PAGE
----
The MPs also argued that Article 89 of the constitution stipulates that public-sector employees who are elected to parliament should resign from their jobs and devote themselves to their parliamentary role.
The statement noted that Suleiman was both a member of parliament and a professor of engineering at Cairo University and accused Nazif of ignoring parliamentary regulations and insulting public opinion. The public was disgusted, the statement said, by the fact that a former minister accused of financial irregularities should be appointed chairman of a company with an income of LE15 million per year.
Activists signing the statement included George Ishak and Ibrahim Youssri, two leading members of the opposition group Kifaya, and independent MPs Alaa Abdel-Moneim, Hamdeen Sabahi, Mohamed Abdel-Alim Dawoud, Ahmed Nasser and Gamal Zahran.
The group urged Nazif to revoke his decision until the prosecutor-general had finished investigating complaints filed by MPs against Suleiman.
In addition to the MPs, several newspapers have also focussed on the fact that several former cabinet ministers have been able to find their way to well-paid positions in banks or public-sector companies.
The state-owned weekly magazine Al-Mussawar wondered if "the government of Prime Minister Ahmed Nazif had made it a rule that former cabinet ministers should be compensated with high-income positions," for example.
The magazine noted that former prime minister Atef Ebeid had been appointed chairman of the Arab International Bank at a monthly salary of LE1 million. "Why are former cabinet ministers always appointed chairmen of banks or companie s in the oil sector," wondered the magazine, noting that these two sectors often pay very high salaries.
For his part, Suleiman has taken up arms against his detractors. In an interview with Egyptian television's Channel One talk show Al-Beit Beitak, Suleiman insisted that he had never profited from a job.
"I gained my wealth before I became a minister of housing," Suleiman said, noting that his engineering consultancy firm had been "doing good business and achieving high profits." Suleiman said it was a great honour for him to be MPSC chairman, "one of the main activities of which is building maritime quays, seaports and oil pipelines -- part of my experience as a construction engineer."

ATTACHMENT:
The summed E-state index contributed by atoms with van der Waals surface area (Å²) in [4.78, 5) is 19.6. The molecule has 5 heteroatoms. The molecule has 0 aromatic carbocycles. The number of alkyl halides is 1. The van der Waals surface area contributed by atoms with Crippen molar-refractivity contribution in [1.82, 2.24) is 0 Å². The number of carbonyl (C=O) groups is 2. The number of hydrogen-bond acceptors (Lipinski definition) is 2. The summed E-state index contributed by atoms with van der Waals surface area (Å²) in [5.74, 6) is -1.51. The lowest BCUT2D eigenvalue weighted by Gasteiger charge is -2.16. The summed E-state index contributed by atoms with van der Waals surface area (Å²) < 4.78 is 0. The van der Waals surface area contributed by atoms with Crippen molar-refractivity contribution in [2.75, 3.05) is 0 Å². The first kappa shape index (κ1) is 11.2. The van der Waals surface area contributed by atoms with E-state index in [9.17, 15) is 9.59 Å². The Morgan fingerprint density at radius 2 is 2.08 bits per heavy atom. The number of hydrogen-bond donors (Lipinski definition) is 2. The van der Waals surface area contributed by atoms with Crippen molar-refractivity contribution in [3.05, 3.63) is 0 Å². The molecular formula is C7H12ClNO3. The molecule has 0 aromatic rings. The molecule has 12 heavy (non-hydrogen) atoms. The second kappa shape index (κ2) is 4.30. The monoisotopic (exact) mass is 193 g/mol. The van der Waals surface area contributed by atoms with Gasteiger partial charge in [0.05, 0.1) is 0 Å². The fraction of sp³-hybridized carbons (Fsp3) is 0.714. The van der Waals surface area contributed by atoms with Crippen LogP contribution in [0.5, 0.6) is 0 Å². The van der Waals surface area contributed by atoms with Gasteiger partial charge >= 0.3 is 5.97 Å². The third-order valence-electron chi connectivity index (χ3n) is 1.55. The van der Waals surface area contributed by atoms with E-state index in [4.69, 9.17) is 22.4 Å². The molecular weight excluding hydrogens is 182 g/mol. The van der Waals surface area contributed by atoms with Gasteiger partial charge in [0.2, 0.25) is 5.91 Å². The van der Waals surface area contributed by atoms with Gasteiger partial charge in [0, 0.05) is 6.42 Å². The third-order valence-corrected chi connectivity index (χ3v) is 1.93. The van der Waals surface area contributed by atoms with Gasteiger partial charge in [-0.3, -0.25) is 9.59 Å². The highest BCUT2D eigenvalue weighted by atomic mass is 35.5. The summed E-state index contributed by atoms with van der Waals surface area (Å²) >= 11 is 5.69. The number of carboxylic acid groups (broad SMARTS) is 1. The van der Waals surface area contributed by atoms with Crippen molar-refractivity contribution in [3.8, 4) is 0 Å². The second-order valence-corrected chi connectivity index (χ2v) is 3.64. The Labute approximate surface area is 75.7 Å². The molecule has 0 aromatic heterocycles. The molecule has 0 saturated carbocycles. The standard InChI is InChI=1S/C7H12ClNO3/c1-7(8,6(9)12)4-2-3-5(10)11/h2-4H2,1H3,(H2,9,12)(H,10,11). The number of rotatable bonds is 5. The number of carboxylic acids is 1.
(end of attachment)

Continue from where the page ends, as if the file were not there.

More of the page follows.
Suleiman said that the allegations about his wealth and "illicit gains" were entirely unfounded. "The prosecutor-general has investigated my wealth many times, concluding that I had not done anything wrong to earn money or profited illegally from my job," he said.
"When I left my ministerial position in December 2005, President Mubarak awarded me the Medal of the Republic in recognition of my achievements," he added.
Suleiman argued that it was good policy for former cabinet ministers to take on top positions in the government or the public sector. "This is far better than letting them beg for jobs in the private sector at the expense of their dignity and self-esteem."
Suleiman also strongly refuted charges that his policies had tilted in favour of the wealthy when he was minister.
"Some believe that my policies favoured the rich because I gave businessmen large tracts of land at cheap prices," he said, adding that "this policy was necessary because it was important to encourage the private sector to go into the desert and build new communities there."
By virtue of this policy, Suleiman said, the government had been able to build housing in the desert that favoured both the rich and those on limited incomes.